The CEO of one of Canada’s largest media companies has rekindled a burning question about the future of the country's media: Should Netflix be required to follow CRTC rules on Canadian content? And is it even possible to make an online video service follow the rules?
In a speech Monday, Astral Chief Executive Ian Greenberg called for the CRTC to apply Canadian content regulations to online video services the way it applies them to broadcasters.
“The reality that currently exists [is that] foreign Internet broadcasting competitors ... reap the benefits and revenues of doing business in this country, yet are not subject to the same rules of engagement as Canadian companies,” Greenberg, whose company owns The Movie Network and Teletoon, among others, said Monday.
Greenberg’s comments highlight the problems the CRTC is facing as media technology undergoes rapid change in the internet era. Canada’s telecom regulator is struggling to find a way to balance its mandate to protect Canadian culture, while at the same time adapting to the new realities of digital media, in which decades-old rules requiring the production and broadcasting of Canadian content appear irrelevant. And any effort to regulate the internet would inevitably be met with accusations of censorship.
The CRTC’s challenge is growing more difficult as an ever-larger number of so-called “over-the-top” media companies set up shop in Canada. Earlier this month, Google-owned YouTube Movies expanded into Canada. Apple TV, Best Buy’s CinemaNow and others are already operating in Canada.
Astral’s CEO is just the latest figure in Canada’s “traditional” media establishment to demand CRTC intervention. Advocates of the move say Netflix’s unfettered operations amount to “unfair competition” (the CRTC currently doesn’t regulate the internet).
Media representatives concede that content rules requiring a certain amount of CanCon to be broadcast don't make sense with an a-la-carte video service like Netflix, which streams to individual TVs rather than broadcasting. But they say Netflix and others like it could still be required to carry a certain percentage of Canadian-produced movies and TV shows, and could be required to contribute to the Canadian Television Fund and the Canadian Media Fund, which fund home-grown productions.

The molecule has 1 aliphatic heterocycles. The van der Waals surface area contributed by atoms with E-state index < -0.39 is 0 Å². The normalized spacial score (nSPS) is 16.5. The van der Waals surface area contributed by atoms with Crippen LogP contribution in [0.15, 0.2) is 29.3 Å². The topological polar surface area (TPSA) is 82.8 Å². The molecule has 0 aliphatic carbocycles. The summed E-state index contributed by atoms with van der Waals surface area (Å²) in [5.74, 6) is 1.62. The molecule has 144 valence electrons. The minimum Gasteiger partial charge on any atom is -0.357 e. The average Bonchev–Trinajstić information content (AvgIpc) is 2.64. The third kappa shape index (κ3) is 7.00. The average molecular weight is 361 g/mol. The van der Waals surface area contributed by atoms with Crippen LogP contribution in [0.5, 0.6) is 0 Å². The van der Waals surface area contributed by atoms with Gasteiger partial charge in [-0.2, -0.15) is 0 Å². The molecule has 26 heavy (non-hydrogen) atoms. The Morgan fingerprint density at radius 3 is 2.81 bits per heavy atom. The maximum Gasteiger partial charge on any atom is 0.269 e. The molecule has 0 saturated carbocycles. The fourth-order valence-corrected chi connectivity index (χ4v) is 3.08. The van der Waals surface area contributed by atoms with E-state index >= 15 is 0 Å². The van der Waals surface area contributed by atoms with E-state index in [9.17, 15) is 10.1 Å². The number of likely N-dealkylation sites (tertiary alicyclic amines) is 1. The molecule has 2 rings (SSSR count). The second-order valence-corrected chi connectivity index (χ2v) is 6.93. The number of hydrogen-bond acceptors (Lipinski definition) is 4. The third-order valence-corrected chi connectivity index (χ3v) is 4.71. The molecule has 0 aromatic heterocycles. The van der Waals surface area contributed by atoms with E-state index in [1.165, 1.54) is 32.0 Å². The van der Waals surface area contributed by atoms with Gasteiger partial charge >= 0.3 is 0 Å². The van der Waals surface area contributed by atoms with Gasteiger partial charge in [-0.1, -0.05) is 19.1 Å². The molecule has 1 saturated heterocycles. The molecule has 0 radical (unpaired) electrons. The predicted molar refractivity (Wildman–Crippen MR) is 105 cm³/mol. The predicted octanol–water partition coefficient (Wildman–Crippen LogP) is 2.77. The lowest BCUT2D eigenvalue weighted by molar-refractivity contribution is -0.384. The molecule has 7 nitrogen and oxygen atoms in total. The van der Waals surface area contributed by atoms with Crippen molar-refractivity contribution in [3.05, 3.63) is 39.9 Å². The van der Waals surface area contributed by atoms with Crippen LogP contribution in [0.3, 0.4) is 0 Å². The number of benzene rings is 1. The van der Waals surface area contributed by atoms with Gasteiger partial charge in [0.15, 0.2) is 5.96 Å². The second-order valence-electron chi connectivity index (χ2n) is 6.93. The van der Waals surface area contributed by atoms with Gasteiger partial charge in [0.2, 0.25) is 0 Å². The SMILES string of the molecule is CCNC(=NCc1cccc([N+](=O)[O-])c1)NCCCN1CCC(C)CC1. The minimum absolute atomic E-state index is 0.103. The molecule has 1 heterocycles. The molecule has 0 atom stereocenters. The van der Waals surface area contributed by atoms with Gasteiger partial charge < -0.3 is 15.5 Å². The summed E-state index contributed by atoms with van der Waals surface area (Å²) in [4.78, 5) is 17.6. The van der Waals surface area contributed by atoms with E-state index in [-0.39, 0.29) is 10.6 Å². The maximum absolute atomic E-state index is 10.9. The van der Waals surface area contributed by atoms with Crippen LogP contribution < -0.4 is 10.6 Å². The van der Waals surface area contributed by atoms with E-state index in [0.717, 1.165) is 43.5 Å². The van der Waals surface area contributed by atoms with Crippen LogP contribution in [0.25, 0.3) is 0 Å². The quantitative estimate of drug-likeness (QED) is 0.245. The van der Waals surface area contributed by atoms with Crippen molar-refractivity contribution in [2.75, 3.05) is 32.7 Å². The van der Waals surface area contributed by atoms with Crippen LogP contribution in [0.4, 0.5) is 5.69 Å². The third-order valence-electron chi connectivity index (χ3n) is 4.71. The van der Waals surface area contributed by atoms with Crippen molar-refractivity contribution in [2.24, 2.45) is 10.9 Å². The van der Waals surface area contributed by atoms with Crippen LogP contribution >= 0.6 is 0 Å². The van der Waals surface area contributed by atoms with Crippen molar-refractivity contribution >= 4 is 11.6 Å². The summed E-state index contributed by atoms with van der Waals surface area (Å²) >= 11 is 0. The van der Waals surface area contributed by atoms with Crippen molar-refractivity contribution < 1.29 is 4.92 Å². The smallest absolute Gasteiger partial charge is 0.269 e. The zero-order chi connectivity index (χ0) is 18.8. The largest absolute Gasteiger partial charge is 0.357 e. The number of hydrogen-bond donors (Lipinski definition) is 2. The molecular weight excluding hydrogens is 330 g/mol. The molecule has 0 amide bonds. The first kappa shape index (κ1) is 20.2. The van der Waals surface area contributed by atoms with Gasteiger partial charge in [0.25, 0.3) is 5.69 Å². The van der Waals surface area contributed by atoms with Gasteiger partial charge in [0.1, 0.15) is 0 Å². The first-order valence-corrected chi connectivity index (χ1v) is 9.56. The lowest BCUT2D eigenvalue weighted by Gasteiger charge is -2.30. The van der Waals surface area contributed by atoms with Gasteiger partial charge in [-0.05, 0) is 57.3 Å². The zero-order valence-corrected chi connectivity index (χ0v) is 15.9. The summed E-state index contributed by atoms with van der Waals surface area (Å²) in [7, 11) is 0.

That doesnt’t sit well with Ted Sarandos, chief content officer for Netflix, who told a media conference in Banff this spring that “we make a meaningful contribution” to Canadian media “by licensing Canadian content,” suggesting the company isn’t willing to go any further.
Nor did it sit well with internet freedom advocates, who chafe at the idea of a Canadian government agency attempting to regulate online content. They also question the practicality of such a move. Even if Netflix were regulated, they argue, what’s to stop companies operating outside Canada from providing video services to Canadians? In the global internet media marketplace, they argue, there simply isn’t any space for regulation of content according to national boundaries.
In a column last spring, Jesse Brown of Maclean’s illustrated how regulating Netflix could lead to absurd extremes.
CanCon regulations for YouTube: … From now on, if YouTube wants to compete with our own beloved television networks, distracting Canadian viewers from their own cultural heritage (i.e. MuchMusic’s Pants Off Dance Off), then surely YouTube must give something back and pay into the CanCon funding regime. … I suggest the establishment of a Canadian Viral Video Fund. A percentage of every dollar YouTube makes in Canada by streaming videos of cats on skateboards will be used to produce our own YouTube videos of cats on skateboards...
And YouTube could, indeed, be one of the sevices that would be regulated if the CRTC were to expand its mandate to include the internet, as the online video site recently began offering its YouTube Movies service in Canada.
Some observers suspect that the Canadian media’s insistence on CanCon rules for the new arrivals is simply an attempt to suppress new competition.
“They say they're doing this in the hopes of fairness and equity,” former Industry Minister Tony Clement said last spring. “I think it's also a way to strangle the competition.”
(Internet freedom advocates have also argued that recent efforts by Canadian Internet providers to cap customers’ bandwidth usage is another attempt at preventing online video streaming, which hogs large amounts of bandwidth. Many of Canada’s ISPs are part of corporate conglomerates that also own broadcasters.)
The video streaming companies aren’t deaf to their opponents’ arguments, and have taken steps to appear in step with efforts to maintain Canada’s cultural identity online. Netflix has partnered with the the CBC to provide Canadian content, and other streaming services have followed suit.
But for the most part, these companies don’t appear willing to bend their business models for the sake of “fair play” with Canada’s traditional media.
“Regulating the Internet has not been very politically popular anywhere in the world, and it doesn’t work very well,” Netflix’s Sarandos said, “except for maybe China and North Korea.”